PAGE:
Educator Resources

Propaganda Exercise

  1. Anticipatory Set: Pretest—Have each student write down his/her definition of propaganda and give an example during the bell ringer. Ask students to compare the definitions they wrote down, along with examples, with other students. Ask students to "share out" the results of their discussion.
  2. Objectives and purpose: The student will be able to write about propaganda as it relates to their lives and the literature assigned and explain why propaganda is negative. Students will also break into groups and create their own propaganda for a fictional product using posters and markers.
  3. Modeling: Give students the following definition — Propaganda: 1) Information or ideas methodically spread to promote or injure a cause, movement, nation, etc.; 2) the particular doctrines or principles propagated by an organization or movement.

    Watch video of Paul Parks speaking about the United States Army and propaganda films (begins approximately 1:00 and ends approximately 1:05)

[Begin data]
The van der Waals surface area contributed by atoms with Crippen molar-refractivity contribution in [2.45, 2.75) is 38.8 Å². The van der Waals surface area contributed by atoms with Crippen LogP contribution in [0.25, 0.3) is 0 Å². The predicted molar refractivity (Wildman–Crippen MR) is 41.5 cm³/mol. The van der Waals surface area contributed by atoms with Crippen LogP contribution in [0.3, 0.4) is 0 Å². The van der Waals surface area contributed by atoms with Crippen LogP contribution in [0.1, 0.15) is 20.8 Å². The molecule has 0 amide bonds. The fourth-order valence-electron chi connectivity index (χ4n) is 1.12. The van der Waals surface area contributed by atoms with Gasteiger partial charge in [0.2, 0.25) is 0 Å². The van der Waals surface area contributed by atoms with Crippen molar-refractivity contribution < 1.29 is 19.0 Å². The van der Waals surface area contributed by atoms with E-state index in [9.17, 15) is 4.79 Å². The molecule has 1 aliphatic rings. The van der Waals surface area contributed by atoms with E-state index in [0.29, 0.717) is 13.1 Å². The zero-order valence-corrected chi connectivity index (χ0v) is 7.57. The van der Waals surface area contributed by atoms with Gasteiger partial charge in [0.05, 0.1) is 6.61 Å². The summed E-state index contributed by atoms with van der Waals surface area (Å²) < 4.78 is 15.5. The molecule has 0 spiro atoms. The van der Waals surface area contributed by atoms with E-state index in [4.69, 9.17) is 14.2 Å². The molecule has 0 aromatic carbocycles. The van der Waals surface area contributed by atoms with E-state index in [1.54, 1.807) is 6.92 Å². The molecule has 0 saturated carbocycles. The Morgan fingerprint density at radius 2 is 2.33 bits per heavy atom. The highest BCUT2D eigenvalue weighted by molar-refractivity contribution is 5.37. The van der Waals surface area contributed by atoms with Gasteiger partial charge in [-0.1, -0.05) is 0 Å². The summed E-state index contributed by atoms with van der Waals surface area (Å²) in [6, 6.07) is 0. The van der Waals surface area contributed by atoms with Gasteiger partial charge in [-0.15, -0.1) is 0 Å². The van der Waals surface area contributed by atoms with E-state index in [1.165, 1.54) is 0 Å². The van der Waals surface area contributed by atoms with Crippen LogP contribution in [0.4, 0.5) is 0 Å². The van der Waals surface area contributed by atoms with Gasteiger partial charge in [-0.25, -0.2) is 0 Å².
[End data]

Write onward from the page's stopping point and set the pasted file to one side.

If you are fortunate enough to have "Echoes and Reflections A Multimedia Curriculum on the Holocaust," you can also view Lesson 2: Anti-Semitism, Part 2 about propaganda against Jewish people. If not, Henry Sinason's entire testimony can be viewed on YouTube.

    Then, explain how propaganda is used each day on television and print media. Examples: Advertisements for make-up using well-known actresses, perfume, and clothing. Ask students to then list examples of print and media propaganda they have seen. You may also show television commercials to help students better understand how propaganda is used. (I particularly like the Axe body spray commercials and the Mac vs. PC commercials).
  4. Checking for Understanding: Break students into groups of two and have them write understatements that they use on a regular basis, along with the situation in which the understatement was used. Then, allow students to share out.
  5. Practice:While in groups, give each group a poster board or bulletin board paper and ask them to create a product and design a "billboard" that will be placed in the room. Each class votes on which product they are most interested in. I do this before I begin teaching 1984, and it seems to help the students realize the motives of Big Brother and why people are complacent.